Healthcare leaders warn action needed to prevent 'total collapse' of Northern Ireland health service

Organisations representing thousands of doctors and nurses have told UTV the healthcare system in Northern Ireland could not be in a more perilous condition.

In an unprecedented show of unity, they have warned there is need for action in order to prevent its total collapse. They also vented their frustration at the lack of power sharing.

"The cost of failure is too severe to contemplate," they said.

The warning comes in a joint statement from seven royal colleges, which represent thousands of doctors and nurses.

It voices concern over "intolerably long" waiting lists and "overwhelmed" emergency departments, and says general practice is "at risk of total destabilisation".

The statement describes "chronic workforce shortages" and tells of "overworked" and burnt out staff who "cannot cope any longer".

The Department of Health said the past three years had been the most challenging the NHS had faced in its history. It said addressing the challenges in a long term sustainable way "will require sustained investment and reform – including ongoing significant investment in workforce".

It warned "significant savings" were required.

The statement from the Royal Colleges said "the situation could not be more serious".

“As health service leaders, we are determined to continue to work together in the best interests of our staff and the patients we serve, but we are extremely concerned at the state of our health service," it said.

"We need action to prevent total collapse. The cost of failure is too severe to contemplate."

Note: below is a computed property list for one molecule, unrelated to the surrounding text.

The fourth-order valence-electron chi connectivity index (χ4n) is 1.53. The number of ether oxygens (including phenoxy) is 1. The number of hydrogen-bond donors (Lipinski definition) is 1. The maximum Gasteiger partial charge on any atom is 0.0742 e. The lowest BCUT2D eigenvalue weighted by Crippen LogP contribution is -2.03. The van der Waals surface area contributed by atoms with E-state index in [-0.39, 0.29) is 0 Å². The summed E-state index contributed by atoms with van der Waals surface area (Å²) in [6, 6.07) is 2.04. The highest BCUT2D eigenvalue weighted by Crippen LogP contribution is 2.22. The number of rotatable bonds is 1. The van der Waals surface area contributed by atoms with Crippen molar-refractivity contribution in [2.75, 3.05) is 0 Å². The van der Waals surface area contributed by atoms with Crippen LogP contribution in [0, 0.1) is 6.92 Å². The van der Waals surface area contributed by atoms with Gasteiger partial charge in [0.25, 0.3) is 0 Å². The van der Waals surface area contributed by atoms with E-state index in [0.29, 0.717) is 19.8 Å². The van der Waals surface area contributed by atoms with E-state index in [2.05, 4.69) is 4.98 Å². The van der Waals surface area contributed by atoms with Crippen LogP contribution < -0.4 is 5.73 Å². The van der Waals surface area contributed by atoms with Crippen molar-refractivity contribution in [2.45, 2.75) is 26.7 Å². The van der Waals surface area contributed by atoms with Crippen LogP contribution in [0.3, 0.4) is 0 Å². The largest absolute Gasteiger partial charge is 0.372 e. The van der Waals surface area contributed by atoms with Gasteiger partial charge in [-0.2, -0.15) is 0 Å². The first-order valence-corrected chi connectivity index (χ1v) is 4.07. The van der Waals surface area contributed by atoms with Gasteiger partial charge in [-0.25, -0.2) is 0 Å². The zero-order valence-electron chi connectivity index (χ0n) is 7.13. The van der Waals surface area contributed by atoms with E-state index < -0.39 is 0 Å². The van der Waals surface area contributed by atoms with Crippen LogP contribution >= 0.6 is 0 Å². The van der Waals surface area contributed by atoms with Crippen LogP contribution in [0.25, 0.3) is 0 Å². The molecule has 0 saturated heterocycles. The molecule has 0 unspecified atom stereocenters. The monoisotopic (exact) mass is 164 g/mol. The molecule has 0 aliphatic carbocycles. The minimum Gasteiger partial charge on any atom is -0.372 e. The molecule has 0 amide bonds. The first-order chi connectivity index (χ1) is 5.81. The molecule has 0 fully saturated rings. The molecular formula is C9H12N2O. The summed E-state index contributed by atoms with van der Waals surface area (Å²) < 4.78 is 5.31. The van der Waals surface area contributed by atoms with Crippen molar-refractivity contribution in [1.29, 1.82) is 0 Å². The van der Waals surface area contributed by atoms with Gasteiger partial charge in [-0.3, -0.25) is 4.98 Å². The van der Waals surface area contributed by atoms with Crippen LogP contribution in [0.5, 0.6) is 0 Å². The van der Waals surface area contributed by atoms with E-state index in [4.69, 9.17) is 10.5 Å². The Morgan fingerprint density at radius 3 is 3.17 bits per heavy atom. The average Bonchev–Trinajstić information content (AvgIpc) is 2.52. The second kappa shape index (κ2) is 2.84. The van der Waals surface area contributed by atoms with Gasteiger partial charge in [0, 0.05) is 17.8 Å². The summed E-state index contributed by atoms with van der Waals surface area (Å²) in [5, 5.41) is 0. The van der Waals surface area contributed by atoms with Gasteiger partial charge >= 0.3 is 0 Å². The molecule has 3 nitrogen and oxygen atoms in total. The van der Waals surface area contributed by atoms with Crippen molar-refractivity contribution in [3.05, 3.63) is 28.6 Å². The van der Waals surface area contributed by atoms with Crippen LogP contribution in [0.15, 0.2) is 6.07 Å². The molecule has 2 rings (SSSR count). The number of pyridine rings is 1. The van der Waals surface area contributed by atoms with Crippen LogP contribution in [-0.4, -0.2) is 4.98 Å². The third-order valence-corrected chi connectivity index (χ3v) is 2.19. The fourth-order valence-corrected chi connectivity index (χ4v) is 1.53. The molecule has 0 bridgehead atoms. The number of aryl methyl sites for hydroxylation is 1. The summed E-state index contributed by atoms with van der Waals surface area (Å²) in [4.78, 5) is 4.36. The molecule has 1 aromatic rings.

The statement comes from the Royal College of GPs, Royal College of Surgeons of England, Royal College of Nursing in Northern Ireland, Royal College of Physicians of Edinburgh, Royal College of Emergency Medicine, Royal College of Anaesthetists and the Royal College of Paediatrics and Child Health.

They said they were "speaking with a united voice to highlight just how serious things".

“We know that we are looking toward an incredibly difficult financial context with a huge budget deficit likely to have a real impact on basic service delivery, let alone being able to deliver on the transformation that is so badly needed.

“It is extremely frustrating that we have no functioning Government or Assembly at Stormont and it is regrettable that the Secretary of State for Northern Ireland declined our urgent invitation to meet.

"There is no political avenue to express our serious concerns."

Northern Ireland Secretary of State Chris Heaton-Harris stressed a local Executive was best placed to work on the crisis in health.

He said: "I would absolutely want to thank the staff and everybody who works in the National Health Service across the United Kingdom for everything they do on a daily basis, everything they did through Covid, everything they do now.

"The problems in Northern Ireland have been long in the making and actually will not be solved overnight, even if an Executive came back, but some of them are truly local and are best decided by local people and that’s why we need an Executive.”

A statement from the Health Department said it "remains deeply concerned about the ongoing pressures on staff and services".

It continued: "All parts of our health and social care system are under great pressure and we are only too aware that there are unacceptable delays in many service areas.

"Addressing those problems in long term sustainable way will require sustained investment and reform – including ongoing significant investment in workforce.

"The 2023/24 budget is expected to be extremely challenging for the entire NI public sector, including health and social care. 

"It is clear under any scenario that very significant savings will be required and the need for cuts that reduce service levels cannot be ruled out.  

"Against that background, the Department will prioritise those areas that are most fundamental to short and long term stability including investing in medical and nursing training places.

"Our ability to deliver improvements and prevent worsening standards will be dependent on budgetary settlements as well as on the efforts made across the system to maximise what we can deliver with the resources available."

Want a quick and expert briefing on the biggest news stories? Listen to our latest podcasts to find out What You Need To Know.